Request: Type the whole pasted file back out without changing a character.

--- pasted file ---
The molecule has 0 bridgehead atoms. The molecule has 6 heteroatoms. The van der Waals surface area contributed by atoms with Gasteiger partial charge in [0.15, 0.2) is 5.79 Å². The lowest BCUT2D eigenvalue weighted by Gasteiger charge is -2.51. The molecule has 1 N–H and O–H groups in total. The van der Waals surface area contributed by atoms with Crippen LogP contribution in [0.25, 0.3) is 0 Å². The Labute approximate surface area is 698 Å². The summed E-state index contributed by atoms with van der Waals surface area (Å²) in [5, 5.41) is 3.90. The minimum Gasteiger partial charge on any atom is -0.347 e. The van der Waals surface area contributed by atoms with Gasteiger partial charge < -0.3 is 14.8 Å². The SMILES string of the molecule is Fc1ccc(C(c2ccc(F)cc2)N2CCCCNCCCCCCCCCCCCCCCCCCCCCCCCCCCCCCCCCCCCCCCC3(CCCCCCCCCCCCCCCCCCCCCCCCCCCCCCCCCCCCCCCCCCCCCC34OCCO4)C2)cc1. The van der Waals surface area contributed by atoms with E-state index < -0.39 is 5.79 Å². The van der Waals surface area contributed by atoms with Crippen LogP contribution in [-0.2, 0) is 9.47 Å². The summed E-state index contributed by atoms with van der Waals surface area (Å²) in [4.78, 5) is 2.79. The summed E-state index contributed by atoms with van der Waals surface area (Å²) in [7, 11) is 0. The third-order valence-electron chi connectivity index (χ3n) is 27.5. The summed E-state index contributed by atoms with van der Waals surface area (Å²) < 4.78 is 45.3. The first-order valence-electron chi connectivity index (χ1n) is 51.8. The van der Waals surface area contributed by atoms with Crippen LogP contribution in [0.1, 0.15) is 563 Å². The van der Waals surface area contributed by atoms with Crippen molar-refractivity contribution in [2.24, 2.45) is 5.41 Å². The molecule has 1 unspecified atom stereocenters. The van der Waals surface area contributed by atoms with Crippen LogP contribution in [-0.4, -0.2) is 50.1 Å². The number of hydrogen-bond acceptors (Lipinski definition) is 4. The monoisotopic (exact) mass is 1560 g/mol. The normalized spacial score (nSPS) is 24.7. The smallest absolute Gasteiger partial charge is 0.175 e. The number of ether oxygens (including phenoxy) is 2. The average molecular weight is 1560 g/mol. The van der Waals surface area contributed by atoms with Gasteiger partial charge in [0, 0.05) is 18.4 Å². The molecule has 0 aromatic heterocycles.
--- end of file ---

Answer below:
The molecule has 0 bridgehead atoms. The molecule has 6 heteroatoms. The van der Waals surface area contributed by atoms with Gasteiger partial charge in [0.15, 0.2) is 5.79 Å². The lowest BCUT2D eigenvalue weighted by Gasteiger charge is -2.51. The molecule has 1 N–H and O–H groups in total. The van der Waals surface area contributed by atoms with Crippen LogP contribution in [0.25, 0.3) is 0 Å². The Labute approximate surface area is 698 Å². The summed E-state index contributed by atoms with van der Waals surface area (Å²) in [5, 5.41) is 3.90. The minimum Gasteiger partial charge on any atom is -0.347 e. The van der Waals surface area contributed by atoms with Gasteiger partial charge < -0.3 is 14.8 Å². The SMILES string of the molecule is Fc1ccc(C(c2ccc(F)cc2)N2CCCCNCCCCCCCCCCCCCCCCCCCCCCCCCCCCCCCCCCCCCCCC3(CCCCCCCCCCCCCCCCCCCCCCCCCCCCCCCCCCCCCCCCCCCCCC34OCCO4)C2)cc1. The van der Waals surface area contributed by atoms with E-state index < -0.39 is 5.79 Å². The van der Waals surface area contributed by atoms with Crippen LogP contribution in [-0.2, 0) is 9.47 Å². The summed E-state index contributed by atoms with van der Waals surface area (Å²) in [4.78, 5) is 2.79. The summed E-state index contributed by atoms with van der Waals surface area (Å²) in [7, 11) is 0. The third-order valence-electron chi connectivity index (χ3n) is 27.5. The summed E-state index contributed by atoms with van der Waals surface area (Å²) < 4.78 is 45.3. The first-order valence-electron chi connectivity index (χ1n) is 51.8. The van der Waals surface area contributed by atoms with Crippen LogP contribution in [0.1, 0.15) is 563 Å². The van der Waals surface area contributed by atoms with Crippen molar-refractivity contribution in [2.24, 2.45) is 5.41 Å². The molecule has 1 unspecified atom stereocenters. The van der Waals surface area contributed by atoms with Crippen LogP contribution in [-0.4, -0.2) is 50.1 Å². The number of hydrogen-bond acceptors (Lipinski definition) is 4. The monoisotopic (exact) mass is 1560 g/mol. The normalized spacial score (nSPS) is 24.7. The smallest absolute Gasteiger partial charge is 0.175 e. The number of ether oxygens (including phenoxy) is 2. The average molecular weight is 1560 g/mol. The van der Waals surface area contributed by atoms with Gasteiger partial charge in [0, 0.05) is 18.4 Å². The molecule has 0 aromatic heterocycles.